Nomii, as you said decoupling the browser is a good option; Microsoft might try it in a long back itself. So I won't think that's a feasible solution. Am dam sure that, if anything could possible, they might try it at the preliminary stage itself.
Gigi3
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0%
Gigi3,
User Rank: Ninja
6/1/2015 | 11:34:27 PM
Re: Windows Security
"yes the number of IE users has declined over the year. I will not blame security as the sole reason for this decline as most of the users who have shifted to other browsers have never been hacked. I think the usability and upgrades were the second best reason user started looking for other options."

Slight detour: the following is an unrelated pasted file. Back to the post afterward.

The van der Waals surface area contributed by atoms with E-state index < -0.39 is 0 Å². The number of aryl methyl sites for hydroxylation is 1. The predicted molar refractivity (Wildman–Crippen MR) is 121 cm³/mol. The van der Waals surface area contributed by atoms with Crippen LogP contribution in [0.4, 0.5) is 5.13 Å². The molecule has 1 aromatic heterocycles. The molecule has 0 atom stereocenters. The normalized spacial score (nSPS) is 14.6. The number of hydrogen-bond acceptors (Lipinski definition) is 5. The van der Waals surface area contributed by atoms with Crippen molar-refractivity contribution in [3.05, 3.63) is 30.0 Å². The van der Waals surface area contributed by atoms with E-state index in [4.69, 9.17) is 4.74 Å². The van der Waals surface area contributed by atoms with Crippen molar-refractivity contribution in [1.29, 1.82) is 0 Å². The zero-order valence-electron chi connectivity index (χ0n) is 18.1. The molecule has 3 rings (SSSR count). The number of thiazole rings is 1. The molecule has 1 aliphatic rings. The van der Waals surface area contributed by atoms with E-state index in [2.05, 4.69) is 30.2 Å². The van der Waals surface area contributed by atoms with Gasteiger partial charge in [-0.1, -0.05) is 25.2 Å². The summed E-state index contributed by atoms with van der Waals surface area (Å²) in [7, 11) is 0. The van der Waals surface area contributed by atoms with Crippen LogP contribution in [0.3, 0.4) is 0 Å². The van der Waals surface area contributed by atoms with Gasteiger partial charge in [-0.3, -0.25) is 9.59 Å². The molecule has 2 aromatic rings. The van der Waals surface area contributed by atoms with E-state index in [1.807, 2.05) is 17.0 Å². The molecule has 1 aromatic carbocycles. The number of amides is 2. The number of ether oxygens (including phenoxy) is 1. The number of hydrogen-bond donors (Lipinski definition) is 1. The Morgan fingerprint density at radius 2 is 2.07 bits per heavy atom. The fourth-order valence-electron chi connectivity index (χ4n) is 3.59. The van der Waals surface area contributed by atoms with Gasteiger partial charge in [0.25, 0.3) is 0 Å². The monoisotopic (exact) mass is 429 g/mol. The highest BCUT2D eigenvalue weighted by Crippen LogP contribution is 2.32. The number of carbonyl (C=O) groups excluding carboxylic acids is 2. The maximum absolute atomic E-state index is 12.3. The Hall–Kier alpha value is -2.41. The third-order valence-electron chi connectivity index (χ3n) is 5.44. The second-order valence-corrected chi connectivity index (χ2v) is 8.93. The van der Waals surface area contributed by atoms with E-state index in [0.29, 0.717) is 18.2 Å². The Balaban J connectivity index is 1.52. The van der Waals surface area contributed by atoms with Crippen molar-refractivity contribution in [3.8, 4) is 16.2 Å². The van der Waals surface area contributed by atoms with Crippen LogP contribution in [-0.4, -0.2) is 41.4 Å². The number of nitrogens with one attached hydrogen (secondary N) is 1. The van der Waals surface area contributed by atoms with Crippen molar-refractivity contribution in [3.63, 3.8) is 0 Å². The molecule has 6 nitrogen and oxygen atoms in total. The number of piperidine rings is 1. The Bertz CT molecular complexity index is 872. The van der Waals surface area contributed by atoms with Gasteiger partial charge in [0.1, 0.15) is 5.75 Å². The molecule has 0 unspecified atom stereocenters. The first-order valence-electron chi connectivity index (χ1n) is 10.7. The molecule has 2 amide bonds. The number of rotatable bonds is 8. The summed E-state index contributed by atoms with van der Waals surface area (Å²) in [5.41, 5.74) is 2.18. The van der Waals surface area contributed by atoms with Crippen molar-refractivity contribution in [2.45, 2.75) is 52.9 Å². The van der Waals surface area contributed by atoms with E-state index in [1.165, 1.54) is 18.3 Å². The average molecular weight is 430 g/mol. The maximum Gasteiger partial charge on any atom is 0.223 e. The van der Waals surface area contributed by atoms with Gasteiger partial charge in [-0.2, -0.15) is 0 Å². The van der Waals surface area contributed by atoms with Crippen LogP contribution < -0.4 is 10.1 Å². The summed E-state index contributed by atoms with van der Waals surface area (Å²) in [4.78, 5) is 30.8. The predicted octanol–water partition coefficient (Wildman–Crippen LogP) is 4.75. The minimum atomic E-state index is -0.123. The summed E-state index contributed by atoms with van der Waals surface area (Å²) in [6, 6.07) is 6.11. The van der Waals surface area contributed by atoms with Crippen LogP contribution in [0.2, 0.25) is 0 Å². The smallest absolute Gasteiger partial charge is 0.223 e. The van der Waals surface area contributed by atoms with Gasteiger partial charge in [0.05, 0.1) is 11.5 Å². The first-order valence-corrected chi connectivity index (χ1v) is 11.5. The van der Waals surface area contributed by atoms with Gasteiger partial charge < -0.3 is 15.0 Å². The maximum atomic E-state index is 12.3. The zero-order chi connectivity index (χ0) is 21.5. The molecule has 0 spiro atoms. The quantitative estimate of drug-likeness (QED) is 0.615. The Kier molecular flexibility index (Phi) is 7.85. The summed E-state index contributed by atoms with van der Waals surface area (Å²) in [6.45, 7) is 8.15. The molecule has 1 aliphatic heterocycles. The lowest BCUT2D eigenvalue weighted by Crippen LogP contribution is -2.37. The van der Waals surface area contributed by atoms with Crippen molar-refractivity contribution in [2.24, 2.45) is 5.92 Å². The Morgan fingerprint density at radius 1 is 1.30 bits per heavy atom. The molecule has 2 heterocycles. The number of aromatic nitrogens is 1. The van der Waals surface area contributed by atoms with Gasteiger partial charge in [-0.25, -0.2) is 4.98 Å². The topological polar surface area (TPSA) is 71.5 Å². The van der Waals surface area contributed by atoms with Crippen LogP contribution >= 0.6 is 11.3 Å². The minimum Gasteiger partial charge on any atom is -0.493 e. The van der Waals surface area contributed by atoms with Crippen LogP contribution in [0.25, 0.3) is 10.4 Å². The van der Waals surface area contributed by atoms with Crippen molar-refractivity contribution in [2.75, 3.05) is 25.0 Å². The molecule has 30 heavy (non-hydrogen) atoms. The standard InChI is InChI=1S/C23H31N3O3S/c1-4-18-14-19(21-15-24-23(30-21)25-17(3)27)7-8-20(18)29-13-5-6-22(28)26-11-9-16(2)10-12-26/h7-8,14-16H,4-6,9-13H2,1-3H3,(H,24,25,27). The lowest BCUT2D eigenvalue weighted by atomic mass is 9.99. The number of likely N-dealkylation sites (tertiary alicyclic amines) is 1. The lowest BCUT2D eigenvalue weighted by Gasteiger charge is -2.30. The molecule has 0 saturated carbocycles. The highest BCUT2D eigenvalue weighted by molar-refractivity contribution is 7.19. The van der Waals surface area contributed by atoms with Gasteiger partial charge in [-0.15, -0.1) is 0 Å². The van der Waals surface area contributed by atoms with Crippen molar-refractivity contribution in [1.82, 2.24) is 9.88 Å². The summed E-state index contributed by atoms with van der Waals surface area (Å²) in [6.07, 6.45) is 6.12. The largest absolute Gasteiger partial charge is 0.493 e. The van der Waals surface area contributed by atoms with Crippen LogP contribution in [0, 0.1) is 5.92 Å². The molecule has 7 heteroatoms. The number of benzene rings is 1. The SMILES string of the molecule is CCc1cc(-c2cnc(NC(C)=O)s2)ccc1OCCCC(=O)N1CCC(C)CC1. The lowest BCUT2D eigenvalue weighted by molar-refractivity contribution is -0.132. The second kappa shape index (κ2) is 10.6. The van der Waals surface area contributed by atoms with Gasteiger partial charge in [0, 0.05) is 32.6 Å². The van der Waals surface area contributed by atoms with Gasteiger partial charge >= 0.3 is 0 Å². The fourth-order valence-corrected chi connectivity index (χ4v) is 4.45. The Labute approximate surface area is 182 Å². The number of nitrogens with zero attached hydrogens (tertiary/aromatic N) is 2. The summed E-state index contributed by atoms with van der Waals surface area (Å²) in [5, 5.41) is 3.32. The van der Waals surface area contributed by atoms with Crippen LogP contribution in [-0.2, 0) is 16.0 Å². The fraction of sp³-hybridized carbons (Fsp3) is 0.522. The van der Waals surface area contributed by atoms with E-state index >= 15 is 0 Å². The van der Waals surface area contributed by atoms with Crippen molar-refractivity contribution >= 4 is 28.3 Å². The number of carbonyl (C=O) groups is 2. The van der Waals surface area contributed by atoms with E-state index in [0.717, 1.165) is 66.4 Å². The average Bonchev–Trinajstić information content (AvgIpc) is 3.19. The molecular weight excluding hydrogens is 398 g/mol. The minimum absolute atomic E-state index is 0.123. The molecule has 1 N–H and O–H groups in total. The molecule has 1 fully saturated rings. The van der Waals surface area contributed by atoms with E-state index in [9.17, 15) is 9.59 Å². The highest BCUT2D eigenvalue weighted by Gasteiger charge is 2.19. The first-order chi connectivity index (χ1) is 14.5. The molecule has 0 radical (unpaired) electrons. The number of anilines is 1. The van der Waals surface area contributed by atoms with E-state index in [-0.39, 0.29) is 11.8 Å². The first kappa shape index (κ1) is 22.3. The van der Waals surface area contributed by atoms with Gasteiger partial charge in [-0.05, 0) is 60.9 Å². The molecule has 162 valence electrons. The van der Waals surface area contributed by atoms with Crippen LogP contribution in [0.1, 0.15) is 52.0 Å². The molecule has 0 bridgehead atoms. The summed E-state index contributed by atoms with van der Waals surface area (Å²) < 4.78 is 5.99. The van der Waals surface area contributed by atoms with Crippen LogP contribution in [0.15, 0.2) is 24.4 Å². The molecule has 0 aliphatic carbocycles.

Nomii, I mean security as one of the reason. There may be other reasons too as you mentioned.
nomii
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nomii,
User Rank: Ninja
5/21/2015 | 5:15:54 AM
Re: Windows Security
@Gigi3: yes the number of IE users has declined over the year. I will not blame security as the sole reason for this decline as most of the users who have shifted to other browsers have never been hacked. I think the usability and upgrades were the second best reason user started looking for other options.
nomii
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50%
nomii,
User Rank: Ninja
5/21/2015 | 5:15:20 AM
Re: Windows Security
@Whoopty: I think the vulnerability of IE was very much because it was blended and coupled with the base OS and windows was already facing challenges in making it a secure product. Other than securing the OS, decoupling the browser with its base can also have some positive impact on the security.
Gigi3
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0%